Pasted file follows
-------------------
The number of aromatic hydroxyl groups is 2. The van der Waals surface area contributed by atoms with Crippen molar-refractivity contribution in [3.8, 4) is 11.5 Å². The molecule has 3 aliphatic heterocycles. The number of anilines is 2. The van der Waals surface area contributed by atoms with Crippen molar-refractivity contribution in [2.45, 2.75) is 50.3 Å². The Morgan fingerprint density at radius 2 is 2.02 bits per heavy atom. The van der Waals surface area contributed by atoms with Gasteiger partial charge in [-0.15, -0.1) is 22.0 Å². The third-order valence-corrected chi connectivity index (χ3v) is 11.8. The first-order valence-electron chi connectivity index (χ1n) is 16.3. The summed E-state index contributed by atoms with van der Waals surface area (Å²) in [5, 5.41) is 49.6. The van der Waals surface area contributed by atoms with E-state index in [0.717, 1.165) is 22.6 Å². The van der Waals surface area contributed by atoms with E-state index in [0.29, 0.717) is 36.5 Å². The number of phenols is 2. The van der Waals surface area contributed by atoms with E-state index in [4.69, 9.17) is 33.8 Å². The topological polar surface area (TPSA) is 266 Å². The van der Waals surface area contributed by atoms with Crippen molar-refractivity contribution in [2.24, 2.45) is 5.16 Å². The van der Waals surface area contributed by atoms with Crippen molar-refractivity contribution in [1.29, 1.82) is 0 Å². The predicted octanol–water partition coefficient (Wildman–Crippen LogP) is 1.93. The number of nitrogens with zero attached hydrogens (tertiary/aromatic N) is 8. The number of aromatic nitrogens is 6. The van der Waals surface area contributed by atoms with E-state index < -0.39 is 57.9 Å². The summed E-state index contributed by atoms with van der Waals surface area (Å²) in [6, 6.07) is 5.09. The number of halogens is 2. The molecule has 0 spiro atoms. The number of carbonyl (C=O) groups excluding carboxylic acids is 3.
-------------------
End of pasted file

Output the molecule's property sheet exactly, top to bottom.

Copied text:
The number of aromatic hydroxyl groups is 2. The van der Waals surface area contributed by atoms with Crippen molar-refractivity contribution in [3.8, 4) is 11.5 Å². The molecule has 3 aliphatic heterocycles. The number of anilines is 2. The van der Waals surface area contributed by atoms with Crippen molar-refractivity contribution in [2.45, 2.75) is 50.3 Å². The Morgan fingerprint density at radius 2 is 2.02 bits per heavy atom. The van der Waals surface area contributed by atoms with Gasteiger partial charge in [-0.15, -0.1) is 22.0 Å². The third-order valence-corrected chi connectivity index (χ3v) is 11.8. The first-order valence-electron chi connectivity index (χ1n) is 16.3. The summed E-state index contributed by atoms with van der Waals surface area (Å²) in [5, 5.41) is 49.6. The van der Waals surface area contributed by atoms with E-state index in [0.717, 1.165) is 22.6 Å². The van der Waals surface area contributed by atoms with E-state index in [0.29, 0.717) is 36.5 Å². The number of phenols is 2. The van der Waals surface area contributed by atoms with E-state index in [4.69, 9.17) is 33.8 Å². The topological polar surface area (TPSA) is 266 Å². The van der Waals surface area contributed by atoms with Crippen molar-refractivity contribution in [2.24, 2.45) is 5.16 Å². The van der Waals surface area contributed by atoms with Crippen molar-refractivity contribution in [1.29, 1.82) is 0 Å². The predicted octanol–water partition coefficient (Wildman–Crippen LogP) is 1.93. The number of nitrogens with zero attached hydrogens (tertiary/aromatic N) is 8. The number of aromatic nitrogens is 6. The van der Waals surface area contributed by atoms with E-state index < -0.39 is 57.9 Å². The summed E-state index contributed by atoms with van der Waals surface area (Å²) in [6, 6.07) is 5.09. The number of halogens is 2. The molecule has 0 spiro atoms. The number of carbonyl (C=O) groups excluding carboxylic acids is 3.